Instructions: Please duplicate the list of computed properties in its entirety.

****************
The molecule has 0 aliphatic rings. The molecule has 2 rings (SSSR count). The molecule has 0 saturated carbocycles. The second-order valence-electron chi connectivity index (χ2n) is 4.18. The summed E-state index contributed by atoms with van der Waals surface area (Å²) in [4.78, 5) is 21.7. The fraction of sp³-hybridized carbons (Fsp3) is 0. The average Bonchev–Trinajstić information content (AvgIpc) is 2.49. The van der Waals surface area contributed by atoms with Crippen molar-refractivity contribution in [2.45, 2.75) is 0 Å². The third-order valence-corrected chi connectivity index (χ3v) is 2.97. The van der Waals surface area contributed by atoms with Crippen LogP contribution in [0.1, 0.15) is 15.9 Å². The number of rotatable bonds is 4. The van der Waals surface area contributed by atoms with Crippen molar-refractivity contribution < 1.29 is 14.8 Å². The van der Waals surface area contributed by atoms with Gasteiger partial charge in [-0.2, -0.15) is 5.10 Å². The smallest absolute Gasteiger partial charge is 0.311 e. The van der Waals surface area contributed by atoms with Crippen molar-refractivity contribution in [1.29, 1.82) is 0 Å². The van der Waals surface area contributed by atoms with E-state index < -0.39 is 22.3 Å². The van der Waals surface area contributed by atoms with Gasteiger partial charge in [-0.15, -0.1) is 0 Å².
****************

The molecule has 0 aliphatic rings. The molecule has 2 rings (SSSR count). The molecule has 0 saturated carbocycles. The second-order valence-electron chi connectivity index (χ2n) is 4.18. The summed E-state index contributed by atoms with van der Waals surface area (Å²) in [4.78, 5) is 21.7. The fraction of sp³-hybridized carbons (Fsp3) is 0. The average Bonchev–Trinajstić information content (AvgIpc) is 2.49. The van der Waals surface area contributed by atoms with Crippen molar-refractivity contribution in [2.45, 2.75) is 0 Å². The third-order valence-corrected chi connectivity index (χ3v) is 2.97. The van der Waals surface area contributed by atoms with Crippen LogP contribution in [0.1, 0.15) is 15.9 Å². The number of rotatable bonds is 4. The van der Waals surface area contributed by atoms with Crippen molar-refractivity contribution < 1.29 is 14.8 Å². The van der Waals surface area contributed by atoms with Gasteiger partial charge in [-0.2, -0.15) is 5.10 Å². The smallest absolute Gasteiger partial charge is 0.311 e. The van der Waals surface area contributed by atoms with Crippen molar-refractivity contribution in [1.29, 1.82) is 0 Å². The van der Waals surface area contributed by atoms with E-state index < -0.39 is 22.3 Å². The van der Waals surface area contributed by atoms with Gasteiger partial charge in [-0.15, -0.1) is 0 Å².